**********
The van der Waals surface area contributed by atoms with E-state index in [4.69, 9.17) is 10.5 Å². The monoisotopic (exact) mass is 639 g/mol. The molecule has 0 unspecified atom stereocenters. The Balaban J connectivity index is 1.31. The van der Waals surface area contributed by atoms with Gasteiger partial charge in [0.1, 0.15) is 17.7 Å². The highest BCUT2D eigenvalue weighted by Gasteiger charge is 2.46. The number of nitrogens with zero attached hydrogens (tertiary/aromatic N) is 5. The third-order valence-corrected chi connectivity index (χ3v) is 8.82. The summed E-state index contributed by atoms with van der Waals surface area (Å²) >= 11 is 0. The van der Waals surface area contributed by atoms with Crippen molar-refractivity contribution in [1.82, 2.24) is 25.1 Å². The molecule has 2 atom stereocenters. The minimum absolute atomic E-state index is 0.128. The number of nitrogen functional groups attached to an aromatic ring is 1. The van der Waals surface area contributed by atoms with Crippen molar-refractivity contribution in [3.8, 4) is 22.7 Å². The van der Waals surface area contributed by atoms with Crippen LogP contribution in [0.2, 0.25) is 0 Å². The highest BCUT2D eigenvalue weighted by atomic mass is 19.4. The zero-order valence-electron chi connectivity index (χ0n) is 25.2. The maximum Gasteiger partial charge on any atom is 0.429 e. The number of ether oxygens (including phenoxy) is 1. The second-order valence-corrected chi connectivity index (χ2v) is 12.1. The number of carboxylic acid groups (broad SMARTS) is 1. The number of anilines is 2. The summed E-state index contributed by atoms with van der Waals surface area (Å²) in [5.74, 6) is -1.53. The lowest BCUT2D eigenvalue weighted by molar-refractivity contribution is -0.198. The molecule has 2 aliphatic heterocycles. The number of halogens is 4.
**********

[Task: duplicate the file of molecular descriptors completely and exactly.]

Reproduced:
The van der Waals surface area contributed by atoms with E-state index in [4.69, 9.17) is 10.5 Å². The monoisotopic (exact) mass is 639 g/mol. The molecule has 0 unspecified atom stereocenters. The Balaban J connectivity index is 1.31. The van der Waals surface area contributed by atoms with Gasteiger partial charge in [0.1, 0.15) is 17.7 Å². The highest BCUT2D eigenvalue weighted by Gasteiger charge is 2.46. The number of nitrogens with zero attached hydrogens (tertiary/aromatic N) is 5. The third-order valence-corrected chi connectivity index (χ3v) is 8.82. The summed E-state index contributed by atoms with van der Waals surface area (Å²) >= 11 is 0. The van der Waals surface area contributed by atoms with Crippen molar-refractivity contribution in [1.82, 2.24) is 25.1 Å². The molecule has 2 atom stereocenters. The minimum absolute atomic E-state index is 0.128. The number of nitrogen functional groups attached to an aromatic ring is 1. The van der Waals surface area contributed by atoms with Crippen molar-refractivity contribution in [3.8, 4) is 22.7 Å². The van der Waals surface area contributed by atoms with Crippen LogP contribution in [0.2, 0.25) is 0 Å². The highest BCUT2D eigenvalue weighted by atomic mass is 19.4. The zero-order valence-electron chi connectivity index (χ0n) is 25.2. The maximum Gasteiger partial charge on any atom is 0.429 e. The number of ether oxygens (including phenoxy) is 1. The second-order valence-corrected chi connectivity index (χ2v) is 12.1. The number of carboxylic acid groups (broad SMARTS) is 1. The number of anilines is 2. The summed E-state index contributed by atoms with van der Waals surface area (Å²) in [5.74, 6) is -1.53. The lowest BCUT2D eigenvalue weighted by molar-refractivity contribution is -0.198. The molecule has 2 aliphatic heterocycles. The number of halogens is 4.